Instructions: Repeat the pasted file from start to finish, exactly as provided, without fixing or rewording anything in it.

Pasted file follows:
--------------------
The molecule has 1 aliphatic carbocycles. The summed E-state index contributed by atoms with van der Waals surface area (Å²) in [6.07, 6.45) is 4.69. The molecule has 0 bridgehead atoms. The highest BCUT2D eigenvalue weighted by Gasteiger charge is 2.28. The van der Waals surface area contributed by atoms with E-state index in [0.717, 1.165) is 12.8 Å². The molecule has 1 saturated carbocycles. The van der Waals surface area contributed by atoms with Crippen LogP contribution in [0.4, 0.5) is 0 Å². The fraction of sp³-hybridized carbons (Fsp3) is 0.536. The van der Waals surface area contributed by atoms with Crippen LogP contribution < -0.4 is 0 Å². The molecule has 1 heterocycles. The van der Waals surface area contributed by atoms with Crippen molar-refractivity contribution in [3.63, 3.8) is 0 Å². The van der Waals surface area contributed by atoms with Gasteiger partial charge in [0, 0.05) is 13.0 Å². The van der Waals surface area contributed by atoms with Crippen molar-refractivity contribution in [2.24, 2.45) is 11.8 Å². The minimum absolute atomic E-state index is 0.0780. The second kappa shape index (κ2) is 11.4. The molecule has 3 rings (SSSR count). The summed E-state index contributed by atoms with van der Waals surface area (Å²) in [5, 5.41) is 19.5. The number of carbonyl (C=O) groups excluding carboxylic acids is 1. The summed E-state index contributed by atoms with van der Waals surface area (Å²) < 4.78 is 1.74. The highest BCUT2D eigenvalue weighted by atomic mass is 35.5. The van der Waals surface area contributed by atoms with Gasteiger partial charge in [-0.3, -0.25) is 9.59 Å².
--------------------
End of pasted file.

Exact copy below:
The molecule has 1 aliphatic carbocycles. The summed E-state index contributed by atoms with van der Waals surface area (Å²) in [6.07, 6.45) is 4.69. The molecule has 0 bridgehead atoms. The highest BCUT2D eigenvalue weighted by Gasteiger charge is 2.28. The van der Waals surface area contributed by atoms with E-state index in [0.717, 1.165) is 12.8 Å². The molecule has 1 saturated carbocycles. The van der Waals surface area contributed by atoms with Crippen LogP contribution in [0.4, 0.5) is 0 Å². The fraction of sp³-hybridized carbons (Fsp3) is 0.536. The van der Waals surface area contributed by atoms with Crippen LogP contribution < -0.4 is 0 Å². The molecule has 1 heterocycles. The van der Waals surface area contributed by atoms with Crippen molar-refractivity contribution in [3.63, 3.8) is 0 Å². The van der Waals surface area contributed by atoms with Gasteiger partial charge in [0, 0.05) is 13.0 Å². The van der Waals surface area contributed by atoms with Crippen molar-refractivity contribution in [2.24, 2.45) is 11.8 Å². The minimum absolute atomic E-state index is 0.0780. The second kappa shape index (κ2) is 11.4. The molecule has 3 rings (SSSR count). The summed E-state index contributed by atoms with van der Waals surface area (Å²) in [5, 5.41) is 19.5. The number of carbonyl (C=O) groups excluding carboxylic acids is 1. The summed E-state index contributed by atoms with van der Waals surface area (Å²) < 4.78 is 1.74. The highest BCUT2D eigenvalue weighted by atomic mass is 35.5. The van der Waals surface area contributed by atoms with Gasteiger partial charge in [-0.3, -0.25) is 9.59 Å².